We’re leaving for California tomorrow. Very sad, very exciting. Lots of highs, lots of lows.
A few hours ago, we bid farewell to the Luftigs, our pals up the block. As Larry Luftig and I spoke in his kitchen, I admired (for the 1,000th time) his old-school Tribe Called Quest T-shirt. Out of nowhere, a blockbuster trade was suggested—the Tribe shirt for the Dodgers shirt I was wearing.
Within minutes, we pulled off Ts and swapped, much like—as Larry noted—the conclusion of a soccer friendly.
The question is: Who won the deal?
What Pearlman received: A 15-year-old grayish-black shirt that doesn’t quite fit. It’s too short, and when I raise my arms my belly shows. However—and this is a HUGE however—the garment isn’t merely from any Tribe album. It’s from The Love Movement, the only one of the group’s CDs to be thoroughly panned and forgotten. That makes it special and rare and non-cliched. There are approximately 60,000 people living in Laguna Niguel. I will be the only one—perhaps ever—to own a Love Movement shirt. So what if it doesn’t 100 percent fit? I’ll adjust.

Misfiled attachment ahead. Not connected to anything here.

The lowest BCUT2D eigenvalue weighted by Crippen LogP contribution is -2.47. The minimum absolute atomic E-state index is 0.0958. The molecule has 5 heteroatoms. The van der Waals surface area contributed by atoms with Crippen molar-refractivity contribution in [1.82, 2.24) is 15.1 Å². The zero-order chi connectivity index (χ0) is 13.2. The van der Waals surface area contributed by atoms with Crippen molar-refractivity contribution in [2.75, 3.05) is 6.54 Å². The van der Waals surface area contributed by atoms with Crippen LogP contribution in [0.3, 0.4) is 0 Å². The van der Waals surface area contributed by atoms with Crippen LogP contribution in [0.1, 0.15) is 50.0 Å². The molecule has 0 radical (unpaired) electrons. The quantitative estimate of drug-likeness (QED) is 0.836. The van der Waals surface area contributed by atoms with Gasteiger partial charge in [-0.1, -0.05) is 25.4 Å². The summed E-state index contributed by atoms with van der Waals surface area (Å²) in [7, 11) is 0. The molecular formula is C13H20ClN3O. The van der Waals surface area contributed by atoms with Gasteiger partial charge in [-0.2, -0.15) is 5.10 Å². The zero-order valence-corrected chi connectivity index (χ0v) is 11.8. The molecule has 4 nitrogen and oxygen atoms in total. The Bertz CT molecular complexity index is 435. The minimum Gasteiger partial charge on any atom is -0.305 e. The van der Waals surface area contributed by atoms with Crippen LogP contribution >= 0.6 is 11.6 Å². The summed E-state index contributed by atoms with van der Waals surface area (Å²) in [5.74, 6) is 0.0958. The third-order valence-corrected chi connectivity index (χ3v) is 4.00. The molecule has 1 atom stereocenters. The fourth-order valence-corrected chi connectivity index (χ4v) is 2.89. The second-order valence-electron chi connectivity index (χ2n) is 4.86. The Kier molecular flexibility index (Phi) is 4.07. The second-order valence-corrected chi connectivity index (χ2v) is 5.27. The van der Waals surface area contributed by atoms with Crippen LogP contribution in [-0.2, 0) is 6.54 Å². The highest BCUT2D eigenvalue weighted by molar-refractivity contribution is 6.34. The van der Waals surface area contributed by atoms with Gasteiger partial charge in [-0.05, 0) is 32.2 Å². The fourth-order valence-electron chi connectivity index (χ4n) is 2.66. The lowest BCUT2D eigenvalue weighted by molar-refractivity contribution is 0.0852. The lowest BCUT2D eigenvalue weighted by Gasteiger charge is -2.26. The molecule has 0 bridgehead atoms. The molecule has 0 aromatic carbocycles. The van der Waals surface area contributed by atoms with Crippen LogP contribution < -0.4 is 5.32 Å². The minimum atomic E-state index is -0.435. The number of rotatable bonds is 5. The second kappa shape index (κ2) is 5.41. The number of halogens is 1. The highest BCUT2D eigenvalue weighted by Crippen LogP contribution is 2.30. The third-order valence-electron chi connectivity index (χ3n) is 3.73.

What Luftig received: A newish Dodger shirt, soft fabric, fits pretty well, purchased six or seven months ago for $12 at a Marshall’s in Costa Mesa. The T isn’t especially unique (there were probably 10 others in stock inside the store), but it’s cool and patriotic-looking and—in New York—original.
When I asked Larry for his thoughts, he noted—glumly—that he felt like the Mets trading away Tom Seaver to the Reds in 1977. But, he added, “the motivation is that my T-shirt collection is too heavily represented by the east coast. I needed some balance in the lineup.”
Meanwhile, the Dodgers shirt—for me—was sorta like Zack Wheeler. I liked it, and it certainly had a place in my rotation. However, it was also expendable. Geography-based shirts lose some luster when they’re based in the region. Translation: A Dodger shirt was cooler in New York than Los Angeles.
So, dear reader, who wins?